Adverse drug reactions

Learning outcomes

By the end of the module, you should be able to:

 

  • summarise the differences between dose-related and idiosyncratic adverse drug reactions (ADRs)

 

  • describe the major categories of ADRs associated with psychotropic medication

 

  • take appropriate corrective action when common ADRs to psychotropic medication occur

 

  • explain the importance of assessing risks and benefits for every individual patient in relation to their medication

 

  • locate further information to guide prescribing of psychotropic medication

 

  • report ADRs appropriately

 

  • prescribe controlled drugs correctly.    

 

Module introduction

Medicines can have both desirable and undesirable effects and prescribing them involves weighing their risks and benefits. This module discusses some of the unwanted effects of psychiatric medications, exploring their categorisation and pharmacological underpinnings and highlighting how we can prevent as well as recognise and treat ADRs when they occur.

 

It is outside the scope of the module to detail every adverse reaction associated with every drug we use in psychiatry. However, it will help you to think about why ADRs occur, using examples, and hopefully you will be able to apply this thinking to your clinical practice. If you are looking for up-to-date advice about ADRs to specific drugs we would advise you to check the most recent BNF or the Maudsley Prescribing Guidelines (Taylor et al, 2018).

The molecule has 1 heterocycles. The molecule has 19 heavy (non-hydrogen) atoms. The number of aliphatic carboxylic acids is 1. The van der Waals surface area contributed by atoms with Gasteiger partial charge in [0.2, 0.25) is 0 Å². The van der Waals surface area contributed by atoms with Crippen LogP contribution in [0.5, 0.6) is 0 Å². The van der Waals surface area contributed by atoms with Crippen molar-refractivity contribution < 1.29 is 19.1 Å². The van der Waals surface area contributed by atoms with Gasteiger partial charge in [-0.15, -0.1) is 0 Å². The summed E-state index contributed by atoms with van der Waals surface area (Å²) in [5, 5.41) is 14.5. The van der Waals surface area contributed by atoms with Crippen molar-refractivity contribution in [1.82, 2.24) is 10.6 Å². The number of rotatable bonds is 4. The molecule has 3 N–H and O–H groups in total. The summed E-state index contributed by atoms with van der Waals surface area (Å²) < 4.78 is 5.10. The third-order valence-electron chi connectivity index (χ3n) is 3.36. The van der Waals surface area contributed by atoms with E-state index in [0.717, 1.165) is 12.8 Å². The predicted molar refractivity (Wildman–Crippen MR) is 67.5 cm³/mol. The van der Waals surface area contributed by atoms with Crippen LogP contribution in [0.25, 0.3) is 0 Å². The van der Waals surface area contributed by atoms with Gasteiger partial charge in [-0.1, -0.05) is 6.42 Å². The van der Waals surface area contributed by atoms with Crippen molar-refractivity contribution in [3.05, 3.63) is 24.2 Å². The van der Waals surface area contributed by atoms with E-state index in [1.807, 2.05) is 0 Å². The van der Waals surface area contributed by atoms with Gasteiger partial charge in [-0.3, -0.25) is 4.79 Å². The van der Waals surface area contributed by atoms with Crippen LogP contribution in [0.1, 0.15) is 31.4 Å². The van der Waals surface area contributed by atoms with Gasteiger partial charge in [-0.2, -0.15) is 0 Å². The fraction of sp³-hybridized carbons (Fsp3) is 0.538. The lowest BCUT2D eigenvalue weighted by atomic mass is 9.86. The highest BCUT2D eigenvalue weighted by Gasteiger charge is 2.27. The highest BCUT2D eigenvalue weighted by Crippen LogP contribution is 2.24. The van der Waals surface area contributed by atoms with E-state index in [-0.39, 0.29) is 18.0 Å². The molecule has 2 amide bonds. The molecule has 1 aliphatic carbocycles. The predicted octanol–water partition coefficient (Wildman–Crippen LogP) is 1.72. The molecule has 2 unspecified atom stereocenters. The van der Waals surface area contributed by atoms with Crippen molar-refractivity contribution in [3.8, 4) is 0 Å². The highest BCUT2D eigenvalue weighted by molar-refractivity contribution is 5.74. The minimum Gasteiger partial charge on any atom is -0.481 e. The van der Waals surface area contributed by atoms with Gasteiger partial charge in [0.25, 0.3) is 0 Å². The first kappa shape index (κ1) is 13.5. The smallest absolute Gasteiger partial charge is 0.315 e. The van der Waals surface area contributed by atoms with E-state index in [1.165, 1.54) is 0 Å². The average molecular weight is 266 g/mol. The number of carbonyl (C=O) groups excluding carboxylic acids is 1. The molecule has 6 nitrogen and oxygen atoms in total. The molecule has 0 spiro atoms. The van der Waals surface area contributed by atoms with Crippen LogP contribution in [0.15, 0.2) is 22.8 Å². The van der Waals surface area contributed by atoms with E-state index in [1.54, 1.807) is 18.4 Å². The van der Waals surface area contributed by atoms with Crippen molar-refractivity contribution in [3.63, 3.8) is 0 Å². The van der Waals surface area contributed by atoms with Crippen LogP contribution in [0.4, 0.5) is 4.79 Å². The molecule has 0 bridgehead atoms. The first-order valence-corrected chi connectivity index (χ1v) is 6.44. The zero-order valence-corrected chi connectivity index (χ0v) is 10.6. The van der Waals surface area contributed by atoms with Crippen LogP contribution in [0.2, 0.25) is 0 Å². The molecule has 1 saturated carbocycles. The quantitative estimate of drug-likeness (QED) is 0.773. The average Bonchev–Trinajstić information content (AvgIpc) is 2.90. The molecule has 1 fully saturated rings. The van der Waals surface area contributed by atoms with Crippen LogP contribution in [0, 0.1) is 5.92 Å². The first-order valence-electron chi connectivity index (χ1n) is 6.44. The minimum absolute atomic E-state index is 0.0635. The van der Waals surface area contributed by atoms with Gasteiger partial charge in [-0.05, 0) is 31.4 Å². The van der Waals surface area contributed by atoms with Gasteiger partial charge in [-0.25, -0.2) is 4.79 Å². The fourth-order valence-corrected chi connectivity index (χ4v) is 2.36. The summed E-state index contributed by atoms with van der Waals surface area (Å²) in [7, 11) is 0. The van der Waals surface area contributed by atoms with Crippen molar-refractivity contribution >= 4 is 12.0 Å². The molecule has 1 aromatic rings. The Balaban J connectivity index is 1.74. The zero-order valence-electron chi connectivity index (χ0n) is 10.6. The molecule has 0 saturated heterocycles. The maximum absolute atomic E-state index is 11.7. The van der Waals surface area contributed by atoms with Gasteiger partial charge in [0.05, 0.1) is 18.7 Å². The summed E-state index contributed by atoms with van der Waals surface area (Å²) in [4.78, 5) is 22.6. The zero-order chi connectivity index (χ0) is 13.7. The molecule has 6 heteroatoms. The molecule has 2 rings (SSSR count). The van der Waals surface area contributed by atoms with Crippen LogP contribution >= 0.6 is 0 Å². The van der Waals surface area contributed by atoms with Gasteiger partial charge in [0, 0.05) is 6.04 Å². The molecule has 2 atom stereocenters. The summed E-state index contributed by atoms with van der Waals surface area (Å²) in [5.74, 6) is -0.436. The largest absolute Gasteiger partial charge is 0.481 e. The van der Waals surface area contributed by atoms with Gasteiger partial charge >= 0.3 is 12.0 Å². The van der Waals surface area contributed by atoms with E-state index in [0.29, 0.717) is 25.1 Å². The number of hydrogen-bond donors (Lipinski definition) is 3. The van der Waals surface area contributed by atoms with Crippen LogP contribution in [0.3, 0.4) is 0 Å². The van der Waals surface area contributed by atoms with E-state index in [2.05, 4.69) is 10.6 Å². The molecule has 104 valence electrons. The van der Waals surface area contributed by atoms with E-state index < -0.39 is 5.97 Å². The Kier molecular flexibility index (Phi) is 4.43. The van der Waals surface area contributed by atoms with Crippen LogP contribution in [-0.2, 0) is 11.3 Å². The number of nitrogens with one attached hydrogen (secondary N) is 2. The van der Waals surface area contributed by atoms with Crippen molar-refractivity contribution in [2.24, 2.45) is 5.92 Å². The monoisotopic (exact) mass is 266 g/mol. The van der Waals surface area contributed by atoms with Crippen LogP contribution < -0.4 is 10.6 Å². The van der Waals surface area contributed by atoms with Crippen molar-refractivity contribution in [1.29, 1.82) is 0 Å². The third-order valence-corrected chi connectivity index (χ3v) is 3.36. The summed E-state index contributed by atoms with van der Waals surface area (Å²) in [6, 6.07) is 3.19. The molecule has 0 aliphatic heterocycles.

There are serious issues around ADRs. They are responsible for around 5% of hospital admissions (Pirmohamed, 1998), and negatively impact on quality of life, treatment and the doctor-patient relationship. ADRs can also lead to discontinuation of medication: 8% of people who have been prescribed SSRIs and 4–9% who have been prescribed antipsychotics discontinue them during clinical trials due to adverse reactions (Machado, 2006; Sprague, 2004). 

 

In addition, ADRs are estimated to cost the NHS around £466 million per year (Hitchen, 2006) and have further economic implications due to inhibiting those affected from being able to work and impairing recovery.

 

The following 3-minute video highlights the importance of understanding this area – not just for exams, but for our patients:

 

View video

 

Learning notes

We recommend that you make some notes as you work through this module.

 

The 'TrOn Notebook' facility can be accessed throughout the module (allowing you to make notes on each page), and these notes will be saved in your personal area 'My TrOn', for future reference. However, you will not be able to print these notes as one single document.

 

If you would prefer to make your notes in a separate document you may wish to download the 'learning notes' below. This downloadable Word document will allow you to keep a personalised record of your learning, which you can then save and/or print for future reference.

 

Download the learning notes document for this module

 

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